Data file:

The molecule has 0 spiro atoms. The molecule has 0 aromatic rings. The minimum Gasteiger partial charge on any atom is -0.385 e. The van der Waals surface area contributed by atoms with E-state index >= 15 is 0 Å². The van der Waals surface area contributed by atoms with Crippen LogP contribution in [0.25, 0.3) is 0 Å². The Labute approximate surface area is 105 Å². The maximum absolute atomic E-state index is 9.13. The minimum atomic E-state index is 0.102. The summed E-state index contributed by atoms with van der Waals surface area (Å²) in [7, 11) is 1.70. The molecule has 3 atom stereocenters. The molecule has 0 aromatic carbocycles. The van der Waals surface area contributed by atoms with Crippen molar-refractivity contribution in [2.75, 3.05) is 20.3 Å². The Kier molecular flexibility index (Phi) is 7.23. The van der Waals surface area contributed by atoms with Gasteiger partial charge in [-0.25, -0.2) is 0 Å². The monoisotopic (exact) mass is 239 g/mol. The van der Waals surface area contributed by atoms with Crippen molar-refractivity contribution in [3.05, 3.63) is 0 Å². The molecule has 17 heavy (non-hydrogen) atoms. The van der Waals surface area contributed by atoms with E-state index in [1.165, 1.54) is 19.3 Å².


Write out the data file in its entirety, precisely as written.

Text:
The molecule has 0 spiro atoms. The molecule has 0 aromatic rings. The minimum Gasteiger partial charge on any atom is -0.385 e. The van der Waals surface area contributed by atoms with E-state index >= 15 is 0 Å². The van der Waals surface area contributed by atoms with Crippen LogP contribution in [0.25, 0.3) is 0 Å². The Labute approximate surface area is 105 Å². The maximum absolute atomic E-state index is 9.13. The minimum atomic E-state index is 0.102. The summed E-state index contributed by atoms with van der Waals surface area (Å²) in [7, 11) is 1.70. The molecule has 3 atom stereocenters. The molecule has 0 aromatic carbocycles. The van der Waals surface area contributed by atoms with Crippen molar-refractivity contribution in [2.75, 3.05) is 20.3 Å². The Kier molecular flexibility index (Phi) is 7.23. The van der Waals surface area contributed by atoms with Gasteiger partial charge in [-0.25, -0.2) is 0 Å². The monoisotopic (exact) mass is 239 g/mol. The van der Waals surface area contributed by atoms with Crippen molar-refractivity contribution in [3.05, 3.63) is 0 Å². The molecule has 17 heavy (non-hydrogen) atoms. The van der Waals surface area contributed by atoms with E-state index in [1.165, 1.54) is 19.3 Å².